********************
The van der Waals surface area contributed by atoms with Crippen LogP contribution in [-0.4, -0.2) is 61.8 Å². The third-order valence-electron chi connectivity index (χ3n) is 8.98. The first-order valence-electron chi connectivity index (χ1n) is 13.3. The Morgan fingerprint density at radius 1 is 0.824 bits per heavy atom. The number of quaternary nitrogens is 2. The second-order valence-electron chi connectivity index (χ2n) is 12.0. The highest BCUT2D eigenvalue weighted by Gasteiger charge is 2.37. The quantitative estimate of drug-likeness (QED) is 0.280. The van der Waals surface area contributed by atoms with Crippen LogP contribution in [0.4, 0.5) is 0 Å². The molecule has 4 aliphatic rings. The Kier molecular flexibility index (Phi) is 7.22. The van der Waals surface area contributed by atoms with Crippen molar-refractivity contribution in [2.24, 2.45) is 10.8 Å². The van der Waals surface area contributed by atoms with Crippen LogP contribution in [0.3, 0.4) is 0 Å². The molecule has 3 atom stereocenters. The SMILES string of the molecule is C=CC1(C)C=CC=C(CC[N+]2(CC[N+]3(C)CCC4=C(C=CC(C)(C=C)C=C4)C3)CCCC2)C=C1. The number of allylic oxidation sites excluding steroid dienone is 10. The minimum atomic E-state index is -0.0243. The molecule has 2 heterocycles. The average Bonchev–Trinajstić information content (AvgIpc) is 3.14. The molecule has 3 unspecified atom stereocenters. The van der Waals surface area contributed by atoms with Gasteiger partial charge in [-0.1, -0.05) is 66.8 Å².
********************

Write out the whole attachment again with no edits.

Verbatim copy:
The van der Waals surface area contributed by atoms with Crippen LogP contribution in [-0.4, -0.2) is 61.8 Å². The third-order valence-electron chi connectivity index (χ3n) is 8.98. The first-order valence-electron chi connectivity index (χ1n) is 13.3. The Morgan fingerprint density at radius 1 is 0.824 bits per heavy atom. The number of quaternary nitrogens is 2. The second-order valence-electron chi connectivity index (χ2n) is 12.0. The highest BCUT2D eigenvalue weighted by Gasteiger charge is 2.37. The quantitative estimate of drug-likeness (QED) is 0.280. The van der Waals surface area contributed by atoms with Crippen LogP contribution in [0.4, 0.5) is 0 Å². The molecule has 4 aliphatic rings. The Kier molecular flexibility index (Phi) is 7.22. The van der Waals surface area contributed by atoms with Crippen molar-refractivity contribution in [2.24, 2.45) is 10.8 Å². The van der Waals surface area contributed by atoms with Crippen LogP contribution in [0.3, 0.4) is 0 Å². The molecule has 3 atom stereocenters. The SMILES string of the molecule is C=CC1(C)C=CC=C(CC[N+]2(CC[N+]3(C)CCC4=C(C=CC(C)(C=C)C=C4)C3)CCCC2)C=C1. The number of allylic oxidation sites excluding steroid dienone is 10. The minimum atomic E-state index is -0.0243. The molecule has 2 heterocycles. The average Bonchev–Trinajstić information content (AvgIpc) is 3.14. The molecule has 3 unspecified atom stereocenters. The van der Waals surface area contributed by atoms with Gasteiger partial charge in [-0.1, -0.05) is 66.8 Å².